possibly squeeze in there,and test different combinations. :idea:

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Piledriver
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Post by Piledriver » Fri Aug 25, 2006 6:24 pm

Most bikes don't have ~4" bores, and the ones that do aren't generally "high performance".

(Twin plugs in very radical Harleys is pretty common)

Perhaps they are reducing plug wear--- I imagine at 10K the second plug timing difference would be on the noise.

I believe a chap in India was using 6 plugs... per cylinder.(2 stroke IIRC)
Little hard to cool perhaps...
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mikeG15
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Post by mikeG15 » Fri Aug 25, 2006 6:31 pm

Combustion propagation rates should have no relationship to engine RPM
At low revs the mixture is denser than at high RPMs unless there is a very effective harmonic ram effect.
Therefore at low RPMs the flame front actually propagates faster.
Does this mean that at high revs ( as used in competition ) twin plug setups are un-necessary even with high compression ratios?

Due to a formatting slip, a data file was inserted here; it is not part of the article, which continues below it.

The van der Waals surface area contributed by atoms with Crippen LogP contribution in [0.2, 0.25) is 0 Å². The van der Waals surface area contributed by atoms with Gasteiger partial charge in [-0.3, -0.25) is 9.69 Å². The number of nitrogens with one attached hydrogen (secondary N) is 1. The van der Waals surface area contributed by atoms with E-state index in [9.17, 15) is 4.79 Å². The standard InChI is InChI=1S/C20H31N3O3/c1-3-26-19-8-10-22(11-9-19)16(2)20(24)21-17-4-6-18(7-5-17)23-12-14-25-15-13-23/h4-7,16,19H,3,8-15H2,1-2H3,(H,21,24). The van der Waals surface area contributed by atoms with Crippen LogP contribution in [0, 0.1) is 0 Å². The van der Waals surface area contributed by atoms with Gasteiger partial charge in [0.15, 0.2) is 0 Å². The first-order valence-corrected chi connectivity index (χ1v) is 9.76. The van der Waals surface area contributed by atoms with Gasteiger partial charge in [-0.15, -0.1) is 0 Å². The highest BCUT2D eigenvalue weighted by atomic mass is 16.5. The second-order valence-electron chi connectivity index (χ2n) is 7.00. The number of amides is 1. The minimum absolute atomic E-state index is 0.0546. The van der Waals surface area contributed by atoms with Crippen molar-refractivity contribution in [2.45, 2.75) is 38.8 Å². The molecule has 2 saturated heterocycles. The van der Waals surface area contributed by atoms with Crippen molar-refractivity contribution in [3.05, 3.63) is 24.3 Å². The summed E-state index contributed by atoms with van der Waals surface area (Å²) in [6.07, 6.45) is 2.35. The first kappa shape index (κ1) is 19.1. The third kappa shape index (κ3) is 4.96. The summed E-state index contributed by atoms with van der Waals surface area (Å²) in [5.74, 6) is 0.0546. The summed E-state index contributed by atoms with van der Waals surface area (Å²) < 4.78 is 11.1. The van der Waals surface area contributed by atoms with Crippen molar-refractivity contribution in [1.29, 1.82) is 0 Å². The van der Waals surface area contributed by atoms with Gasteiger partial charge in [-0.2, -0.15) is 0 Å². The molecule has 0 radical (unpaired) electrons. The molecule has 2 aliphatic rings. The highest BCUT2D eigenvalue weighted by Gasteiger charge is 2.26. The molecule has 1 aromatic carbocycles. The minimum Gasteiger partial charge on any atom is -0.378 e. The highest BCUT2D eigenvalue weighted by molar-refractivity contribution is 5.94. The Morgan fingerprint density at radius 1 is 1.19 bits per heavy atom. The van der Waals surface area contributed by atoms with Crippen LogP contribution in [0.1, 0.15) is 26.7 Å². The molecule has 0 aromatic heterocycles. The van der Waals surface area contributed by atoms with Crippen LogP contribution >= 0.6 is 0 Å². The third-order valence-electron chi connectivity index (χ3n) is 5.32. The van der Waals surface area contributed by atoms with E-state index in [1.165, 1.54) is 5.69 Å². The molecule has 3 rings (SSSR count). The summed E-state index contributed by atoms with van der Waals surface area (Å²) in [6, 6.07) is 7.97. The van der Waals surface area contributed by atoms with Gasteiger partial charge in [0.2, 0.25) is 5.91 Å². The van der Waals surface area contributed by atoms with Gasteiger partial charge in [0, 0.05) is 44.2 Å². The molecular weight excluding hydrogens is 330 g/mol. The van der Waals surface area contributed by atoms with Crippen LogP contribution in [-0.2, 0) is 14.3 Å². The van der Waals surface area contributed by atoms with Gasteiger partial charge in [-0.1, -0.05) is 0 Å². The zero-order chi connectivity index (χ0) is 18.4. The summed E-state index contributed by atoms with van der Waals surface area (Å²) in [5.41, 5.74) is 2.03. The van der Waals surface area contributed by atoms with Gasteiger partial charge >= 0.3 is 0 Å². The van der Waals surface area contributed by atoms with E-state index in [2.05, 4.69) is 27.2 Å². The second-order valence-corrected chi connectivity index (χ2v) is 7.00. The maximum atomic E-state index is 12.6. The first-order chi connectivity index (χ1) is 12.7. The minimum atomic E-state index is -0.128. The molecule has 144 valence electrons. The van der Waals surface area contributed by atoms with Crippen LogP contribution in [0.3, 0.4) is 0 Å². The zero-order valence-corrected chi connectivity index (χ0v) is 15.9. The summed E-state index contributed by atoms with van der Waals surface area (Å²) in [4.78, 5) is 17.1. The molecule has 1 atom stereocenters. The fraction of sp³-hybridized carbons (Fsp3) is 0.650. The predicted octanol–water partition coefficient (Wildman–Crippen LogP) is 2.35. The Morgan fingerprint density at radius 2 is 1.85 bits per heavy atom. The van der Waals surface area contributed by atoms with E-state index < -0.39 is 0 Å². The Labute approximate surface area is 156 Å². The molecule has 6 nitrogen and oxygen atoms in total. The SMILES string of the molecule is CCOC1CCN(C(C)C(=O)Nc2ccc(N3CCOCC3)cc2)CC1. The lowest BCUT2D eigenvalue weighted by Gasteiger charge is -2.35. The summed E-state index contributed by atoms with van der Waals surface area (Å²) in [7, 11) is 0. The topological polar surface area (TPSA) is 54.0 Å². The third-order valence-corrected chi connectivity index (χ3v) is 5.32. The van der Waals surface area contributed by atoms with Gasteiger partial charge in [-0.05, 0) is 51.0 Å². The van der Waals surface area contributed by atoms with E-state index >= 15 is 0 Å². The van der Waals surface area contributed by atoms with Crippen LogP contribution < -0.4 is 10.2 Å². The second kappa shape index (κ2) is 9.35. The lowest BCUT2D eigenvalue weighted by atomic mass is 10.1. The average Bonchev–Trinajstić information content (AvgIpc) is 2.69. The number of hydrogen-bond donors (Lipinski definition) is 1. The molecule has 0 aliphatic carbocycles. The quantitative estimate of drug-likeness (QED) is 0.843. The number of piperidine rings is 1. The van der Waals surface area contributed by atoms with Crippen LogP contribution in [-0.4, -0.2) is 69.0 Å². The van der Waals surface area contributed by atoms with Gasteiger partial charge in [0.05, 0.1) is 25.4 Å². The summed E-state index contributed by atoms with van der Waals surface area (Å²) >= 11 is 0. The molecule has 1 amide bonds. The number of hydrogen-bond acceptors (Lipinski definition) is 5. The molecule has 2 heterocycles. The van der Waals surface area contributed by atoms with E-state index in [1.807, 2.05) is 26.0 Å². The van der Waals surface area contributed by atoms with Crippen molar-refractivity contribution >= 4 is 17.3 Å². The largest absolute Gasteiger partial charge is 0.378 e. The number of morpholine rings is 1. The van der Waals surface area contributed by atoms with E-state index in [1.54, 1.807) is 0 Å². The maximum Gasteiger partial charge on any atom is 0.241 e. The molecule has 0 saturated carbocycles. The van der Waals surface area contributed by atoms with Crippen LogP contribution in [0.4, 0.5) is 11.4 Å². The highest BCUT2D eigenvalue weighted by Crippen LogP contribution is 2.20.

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Unkl Ian
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Post by Unkl Ian » Fri Aug 25, 2006 6:47 pm

There was a recent thread on the subject of flame speed
on the Speedtalk.com engines forum.

http://speedtalk.com/forum/viewtopic.ph ... 132825e977

mikeG15
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Post by mikeG15 » Fri Aug 25, 2006 7:03 pm

Great link!!!
Your comment on number of spark plugs per cylinder reminded me of on of my own posts
http://www.shoptalkforums.com/viewtopic ... ed+circuit

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raygreenwood
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Post by raygreenwood » Sat Aug 26, 2006 4:31 pm

The conversation concerning bisection of teh flame front is spot on. I was watching my brother build a custom engine for circle track a couple years back that had very advanced combustion chamber techniques. It had...as we would term it...."squishies"......which have been in use in teh V-8 racing world for quite some time. It was a 327 making in teh neighborhood of 500 hp @ about 13:1. The piston domes were near mirror replicas of the combustion chamber.
On teh dyno he found much better efficiency and power by literally cutting a "trough" through the dome of several mm deep to allow linkage of both sides of the combustion chambers which were cut off from each other as the piston approaches TDC. The flame front is split...and or the flame on teh side of teh dome opposite the plug was underignited (wasted fuel and power loss). Short of a second plug....this was one method of connecting the spaces that are full of fuel air mix and under compression. I beleive in the link in that discussion they may have been speaking about putting the trough in the head itself. Ray